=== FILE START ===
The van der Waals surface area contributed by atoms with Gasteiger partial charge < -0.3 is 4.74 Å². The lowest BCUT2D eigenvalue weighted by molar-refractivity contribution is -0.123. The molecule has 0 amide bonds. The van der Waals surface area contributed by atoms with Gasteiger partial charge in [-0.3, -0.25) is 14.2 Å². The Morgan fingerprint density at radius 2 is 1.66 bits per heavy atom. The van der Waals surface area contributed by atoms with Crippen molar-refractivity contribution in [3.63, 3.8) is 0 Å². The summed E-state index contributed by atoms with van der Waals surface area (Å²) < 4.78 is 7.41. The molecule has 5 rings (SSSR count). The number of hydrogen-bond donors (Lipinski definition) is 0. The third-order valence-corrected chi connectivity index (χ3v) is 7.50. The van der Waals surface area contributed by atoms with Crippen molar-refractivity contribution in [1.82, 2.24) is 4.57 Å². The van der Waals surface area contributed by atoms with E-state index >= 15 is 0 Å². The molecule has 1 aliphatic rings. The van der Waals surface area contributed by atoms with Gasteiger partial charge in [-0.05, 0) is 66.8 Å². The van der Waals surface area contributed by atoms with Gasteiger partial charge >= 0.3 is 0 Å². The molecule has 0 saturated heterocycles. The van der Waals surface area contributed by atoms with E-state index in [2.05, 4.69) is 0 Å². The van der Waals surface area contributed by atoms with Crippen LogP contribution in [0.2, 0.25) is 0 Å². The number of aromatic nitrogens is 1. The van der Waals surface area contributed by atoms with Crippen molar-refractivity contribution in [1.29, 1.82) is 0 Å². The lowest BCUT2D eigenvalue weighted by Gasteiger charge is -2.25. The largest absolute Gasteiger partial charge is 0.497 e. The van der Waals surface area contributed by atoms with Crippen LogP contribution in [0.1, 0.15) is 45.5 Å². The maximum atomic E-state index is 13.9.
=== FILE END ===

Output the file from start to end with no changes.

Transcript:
The van der Waals surface area contributed by atoms with Gasteiger partial charge < -0.3 is 4.74 Å². The lowest BCUT2D eigenvalue weighted by molar-refractivity contribution is -0.123. The molecule has 0 amide bonds. The van der Waals surface area contributed by atoms with Gasteiger partial charge in [-0.3, -0.25) is 14.2 Å². The Morgan fingerprint density at radius 2 is 1.66 bits per heavy atom. The van der Waals surface area contributed by atoms with Crippen molar-refractivity contribution in [3.63, 3.8) is 0 Å². The summed E-state index contributed by atoms with van der Waals surface area (Å²) < 4.78 is 7.41. The molecule has 5 rings (SSSR count). The number of hydrogen-bond donors (Lipinski definition) is 0. The third-order valence-corrected chi connectivity index (χ3v) is 7.50. The van der Waals surface area contributed by atoms with Crippen molar-refractivity contribution in [1.82, 2.24) is 4.57 Å². The van der Waals surface area contributed by atoms with E-state index >= 15 is 0 Å². The molecule has 1 aliphatic rings. The van der Waals surface area contributed by atoms with Gasteiger partial charge in [-0.05, 0) is 66.8 Å². The van der Waals surface area contributed by atoms with Gasteiger partial charge >= 0.3 is 0 Å². The molecule has 0 saturated heterocycles. The van der Waals surface area contributed by atoms with E-state index in [2.05, 4.69) is 0 Å². The van der Waals surface area contributed by atoms with Crippen LogP contribution in [0.2, 0.25) is 0 Å². The number of aromatic nitrogens is 1. The van der Waals surface area contributed by atoms with Crippen molar-refractivity contribution in [1.29, 1.82) is 0 Å². The lowest BCUT2D eigenvalue weighted by Gasteiger charge is -2.25. The largest absolute Gasteiger partial charge is 0.497 e. The van der Waals surface area contributed by atoms with Crippen LogP contribution in [0.1, 0.15) is 45.5 Å². The maximum atomic E-state index is 13.9.